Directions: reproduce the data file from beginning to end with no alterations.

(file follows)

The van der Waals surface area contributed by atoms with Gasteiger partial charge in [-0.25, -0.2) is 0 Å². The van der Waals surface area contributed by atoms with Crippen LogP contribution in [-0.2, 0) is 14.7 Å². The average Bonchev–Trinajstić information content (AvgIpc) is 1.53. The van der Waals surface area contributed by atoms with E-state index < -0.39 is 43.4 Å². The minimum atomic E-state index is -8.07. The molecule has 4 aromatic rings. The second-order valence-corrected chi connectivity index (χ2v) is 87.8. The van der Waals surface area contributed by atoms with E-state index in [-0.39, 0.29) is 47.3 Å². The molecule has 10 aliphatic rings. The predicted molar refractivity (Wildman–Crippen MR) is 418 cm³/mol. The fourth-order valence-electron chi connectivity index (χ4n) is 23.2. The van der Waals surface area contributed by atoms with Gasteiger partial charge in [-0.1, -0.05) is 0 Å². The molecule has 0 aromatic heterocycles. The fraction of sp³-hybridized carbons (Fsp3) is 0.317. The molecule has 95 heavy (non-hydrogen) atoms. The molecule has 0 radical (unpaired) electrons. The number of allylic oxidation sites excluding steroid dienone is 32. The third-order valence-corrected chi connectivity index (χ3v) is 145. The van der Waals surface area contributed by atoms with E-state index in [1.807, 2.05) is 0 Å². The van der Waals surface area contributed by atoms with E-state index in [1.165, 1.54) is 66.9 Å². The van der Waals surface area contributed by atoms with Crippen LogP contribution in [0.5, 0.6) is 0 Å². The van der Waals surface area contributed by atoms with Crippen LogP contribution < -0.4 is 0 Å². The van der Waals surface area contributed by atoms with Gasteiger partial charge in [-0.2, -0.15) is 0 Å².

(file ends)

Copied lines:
The van der Waals surface area contributed by atoms with Gasteiger partial charge in [-0.25, -0.2) is 0 Å². The van der Waals surface area contributed by atoms with Crippen LogP contribution in [-0.2, 0) is 14.7 Å². The average Bonchev–Trinajstić information content (AvgIpc) is 1.53. The van der Waals surface area contributed by atoms with E-state index < -0.39 is 43.4 Å². The minimum atomic E-state index is -8.07. The molecule has 4 aromatic rings. The second-order valence-corrected chi connectivity index (χ2v) is 87.8. The van der Waals surface area contributed by atoms with E-state index in [-0.39, 0.29) is 47.3 Å². The molecule has 10 aliphatic rings. The predicted molar refractivity (Wildman–Crippen MR) is 418 cm³/mol. The fourth-order valence-electron chi connectivity index (χ4n) is 23.2. The van der Waals surface area contributed by atoms with Gasteiger partial charge in [-0.1, -0.05) is 0 Å². The molecule has 0 aromatic heterocycles. The fraction of sp³-hybridized carbons (Fsp3) is 0.317. The molecule has 95 heavy (non-hydrogen) atoms. The molecule has 0 radical (unpaired) electrons. The number of allylic oxidation sites excluding steroid dienone is 32. The third-order valence-corrected chi connectivity index (χ3v) is 145. The van der Waals surface area contributed by atoms with E-state index in [1.807, 2.05) is 0 Å². The van der Waals surface area contributed by atoms with E-state index in [1.165, 1.54) is 66.9 Å². The van der Waals surface area contributed by atoms with Crippen LogP contribution in [0.5, 0.6) is 0 Å². The van der Waals surface area contributed by atoms with Crippen LogP contribution < -0.4 is 0 Å². The van der Waals surface area contributed by atoms with Gasteiger partial charge in [-0.2, -0.15) is 0 Å².